Be Happy, It's Adar!

February 13, 2013Rabbi Gilad Kariv

This year, we celebrate the beginning of the month of Adar between “Shabbat Shekalim” and the Shabbat when we read the Torah portion “Truma” (donation). Shabbat Shekalim reminds us that each and every one of us has an equal share in the amazing challenge that is the State of Israel. This is embodied in the words, “The rich may not give more, and the poor may not give less than this half shekel.” (Exodus 30:15) This week, when we read the Torah portion, T'rumah, we will be reminded of the importance of personal giving, which is done in accordance to one’s individual ability and conscience. “And G-d spoke to Moses saying: ‘Speak to the Israelites and have them bring Me an offering. Take My offering from everyone whose heart impels them to give.’” (Exodus 25:1-2) On Shabbat Shekalim we learn about the basic duties and rights that we all must take upon ourselves as members of society. Truma calls upon us to give of ourselves, above and beyond the basic obligations, and be as we say in Hebrew, a Rosh Gadol (a person who “goes the extra mile”).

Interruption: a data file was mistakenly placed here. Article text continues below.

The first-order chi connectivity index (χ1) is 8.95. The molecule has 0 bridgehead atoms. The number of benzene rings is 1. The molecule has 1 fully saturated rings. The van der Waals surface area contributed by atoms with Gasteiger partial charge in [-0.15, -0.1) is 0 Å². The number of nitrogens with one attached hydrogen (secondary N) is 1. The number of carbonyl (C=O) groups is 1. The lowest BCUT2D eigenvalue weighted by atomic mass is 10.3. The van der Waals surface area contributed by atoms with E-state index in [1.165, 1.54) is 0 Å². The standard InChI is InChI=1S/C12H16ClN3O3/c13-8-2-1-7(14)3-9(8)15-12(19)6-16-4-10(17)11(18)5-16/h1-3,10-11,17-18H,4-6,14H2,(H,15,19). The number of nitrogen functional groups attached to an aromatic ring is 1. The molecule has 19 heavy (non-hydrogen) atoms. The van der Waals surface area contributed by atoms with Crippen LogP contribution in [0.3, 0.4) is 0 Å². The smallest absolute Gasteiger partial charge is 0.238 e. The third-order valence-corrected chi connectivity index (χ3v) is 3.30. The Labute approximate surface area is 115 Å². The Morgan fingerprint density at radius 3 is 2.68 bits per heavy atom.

Since the latest Knesset election, which is the main symbol of our equal share in Israel’s democracy, we have been looking to our newly elected officials in the hopes that they will bring about significant changes including on issues close to our hearts, as members of Progressive Judaism. The month of Adar includes: Tel Hai Battle Memorial Day, the Fast of Esther, and of course – Purim. This last holiday reminds us that we all have the ability to influence, contribute, and make a difference through a wide array of possibilities for action and activism. Together with these new Knesset Members, and their advancement of Jewish pluralism in our name, may we slowly but surely come to realize the words of the Megillah: “And for the Jews there was light and celebration and happiness and enrichment.” (Megillat Esther 8:16)

Happy Adar and Chodesh Tov!

Rabbi Gilad Kariv is the executive director of the Israel Movement for Progressive Judaism (IMPJ).

Originally published in the IMPJ newsletter

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